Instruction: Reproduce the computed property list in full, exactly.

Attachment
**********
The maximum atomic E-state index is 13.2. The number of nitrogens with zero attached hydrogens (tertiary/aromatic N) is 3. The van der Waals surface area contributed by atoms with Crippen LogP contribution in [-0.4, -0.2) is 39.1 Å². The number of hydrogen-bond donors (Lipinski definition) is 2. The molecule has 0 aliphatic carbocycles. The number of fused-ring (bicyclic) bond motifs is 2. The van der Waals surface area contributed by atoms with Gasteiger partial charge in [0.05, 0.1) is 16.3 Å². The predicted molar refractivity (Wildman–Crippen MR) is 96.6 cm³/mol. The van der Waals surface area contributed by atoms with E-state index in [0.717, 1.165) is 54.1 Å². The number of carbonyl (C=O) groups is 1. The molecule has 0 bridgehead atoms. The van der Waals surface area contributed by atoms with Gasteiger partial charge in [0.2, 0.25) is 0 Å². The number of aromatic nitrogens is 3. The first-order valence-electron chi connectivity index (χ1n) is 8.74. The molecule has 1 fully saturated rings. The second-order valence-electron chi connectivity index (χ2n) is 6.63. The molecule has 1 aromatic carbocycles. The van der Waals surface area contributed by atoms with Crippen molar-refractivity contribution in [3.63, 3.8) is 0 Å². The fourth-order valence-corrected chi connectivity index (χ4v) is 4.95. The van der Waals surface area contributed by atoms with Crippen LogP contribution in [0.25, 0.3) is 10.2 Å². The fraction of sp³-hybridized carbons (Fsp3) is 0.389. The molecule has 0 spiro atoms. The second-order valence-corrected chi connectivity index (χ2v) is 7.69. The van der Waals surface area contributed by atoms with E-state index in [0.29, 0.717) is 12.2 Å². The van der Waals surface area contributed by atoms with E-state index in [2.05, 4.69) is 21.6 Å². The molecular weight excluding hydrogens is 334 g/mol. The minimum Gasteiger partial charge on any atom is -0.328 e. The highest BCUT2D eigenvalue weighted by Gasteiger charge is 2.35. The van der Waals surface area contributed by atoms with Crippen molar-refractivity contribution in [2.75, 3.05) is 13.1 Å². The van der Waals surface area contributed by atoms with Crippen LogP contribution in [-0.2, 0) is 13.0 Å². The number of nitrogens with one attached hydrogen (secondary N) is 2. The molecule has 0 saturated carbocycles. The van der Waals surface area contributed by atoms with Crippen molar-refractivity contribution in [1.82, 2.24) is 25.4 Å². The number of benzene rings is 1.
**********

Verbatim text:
The maximum atomic E-state index is 13.2. The number of nitrogens with zero attached hydrogens (tertiary/aromatic N) is 3. The van der Waals surface area contributed by atoms with Crippen LogP contribution in [-0.4, -0.2) is 39.1 Å². The number of hydrogen-bond donors (Lipinski definition) is 2. The molecule has 0 aliphatic carbocycles. The number of fused-ring (bicyclic) bond motifs is 2. The van der Waals surface area contributed by atoms with Gasteiger partial charge in [0.05, 0.1) is 16.3 Å². The predicted molar refractivity (Wildman–Crippen MR) is 96.6 cm³/mol. The van der Waals surface area contributed by atoms with E-state index in [0.717, 1.165) is 54.1 Å². The number of carbonyl (C=O) groups is 1. The molecule has 0 bridgehead atoms. The van der Waals surface area contributed by atoms with Gasteiger partial charge in [0.2, 0.25) is 0 Å². The number of aromatic nitrogens is 3. The first-order valence-electron chi connectivity index (χ1n) is 8.74. The molecule has 1 fully saturated rings. The second-order valence-electron chi connectivity index (χ2n) is 6.63. The molecule has 1 aromatic carbocycles. The van der Waals surface area contributed by atoms with Crippen molar-refractivity contribution in [3.63, 3.8) is 0 Å². The fourth-order valence-corrected chi connectivity index (χ4v) is 4.95. The van der Waals surface area contributed by atoms with Crippen LogP contribution in [0.25, 0.3) is 10.2 Å². The fraction of sp³-hybridized carbons (Fsp3) is 0.389. The molecule has 0 spiro atoms. The second-order valence-corrected chi connectivity index (χ2v) is 7.69. The van der Waals surface area contributed by atoms with E-state index in [0.29, 0.717) is 12.2 Å². The van der Waals surface area contributed by atoms with E-state index in [2.05, 4.69) is 21.6 Å². The molecular weight excluding hydrogens is 334 g/mol. The minimum Gasteiger partial charge on any atom is -0.328 e. The highest BCUT2D eigenvalue weighted by Gasteiger charge is 2.35. The van der Waals surface area contributed by atoms with Crippen molar-refractivity contribution in [2.75, 3.05) is 13.1 Å². The van der Waals surface area contributed by atoms with Crippen LogP contribution in [-0.2, 0) is 13.0 Å². The number of nitrogens with one attached hydrogen (secondary N) is 2. The molecule has 0 saturated carbocycles. The van der Waals surface area contributed by atoms with Crippen molar-refractivity contribution in [1.82, 2.24) is 25.4 Å². The number of benzene rings is 1.